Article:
It’s also important to note that state laws governing ballot access are skewed toward the established parties—Republicans and Democrats. Third-party candidates or independents not affiliated with a party face additional burdens not required of R’s and D’s. According to Wikipedia, these additional hurdles usually come in the form of “difficult, signature-gathering nominating petition drives” not required of major-party candidates.

Ballotpedia offers a one-page-per-state summary of the rules candidates must follow to get their names on the ballot. I’ve condensed the information into the following chart to demonstrate the labyrinth of requirements for candidates outside the two major parties. [This chart is not intended to be an official guide for candidates. Please don’t sue me if I’ve got something wrong. Consult your local Secretary of State for the official nitty gritty. End of disclaimer.]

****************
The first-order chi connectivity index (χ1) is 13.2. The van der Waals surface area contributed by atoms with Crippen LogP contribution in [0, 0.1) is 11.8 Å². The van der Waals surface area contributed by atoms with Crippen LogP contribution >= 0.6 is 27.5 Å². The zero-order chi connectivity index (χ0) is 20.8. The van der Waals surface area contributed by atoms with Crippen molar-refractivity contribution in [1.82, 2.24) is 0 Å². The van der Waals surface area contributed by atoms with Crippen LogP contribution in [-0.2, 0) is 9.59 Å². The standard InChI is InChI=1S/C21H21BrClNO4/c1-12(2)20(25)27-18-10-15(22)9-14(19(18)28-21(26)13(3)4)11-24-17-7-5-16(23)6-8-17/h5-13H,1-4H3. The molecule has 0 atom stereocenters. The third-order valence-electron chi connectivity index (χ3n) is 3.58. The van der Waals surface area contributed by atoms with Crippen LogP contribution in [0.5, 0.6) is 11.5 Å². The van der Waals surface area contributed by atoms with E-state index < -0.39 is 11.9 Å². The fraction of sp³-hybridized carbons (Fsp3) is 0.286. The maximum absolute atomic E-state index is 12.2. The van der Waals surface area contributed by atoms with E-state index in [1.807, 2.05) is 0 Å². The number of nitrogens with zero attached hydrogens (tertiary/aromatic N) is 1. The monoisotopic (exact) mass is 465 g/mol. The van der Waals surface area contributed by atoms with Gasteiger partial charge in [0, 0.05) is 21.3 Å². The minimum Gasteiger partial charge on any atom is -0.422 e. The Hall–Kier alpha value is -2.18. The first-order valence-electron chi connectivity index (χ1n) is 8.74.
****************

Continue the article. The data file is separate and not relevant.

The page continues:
For me, the takeaway from this chart is that non-mainstream presidential candidates had better get a detail-oriented coordinator in every state ASAP, and get some signature-getters on board right away, too. As with just about all state-controlled government processes in the US [see: Medicaid], the whims of state legislatures have created a hodgepodge of practices and eligibility requirements. There’s very little state-to-state consistency. And down there in the weeds, there are undoubtedly lots of picky regulations just waiting for a partisan bureaucrat to use to disqualify signatures and candidates. [And if you don’t believe that election regulations have become a partisan sport, you haven’t been keeping up with the latest voter suppression tactics instituted in many states.]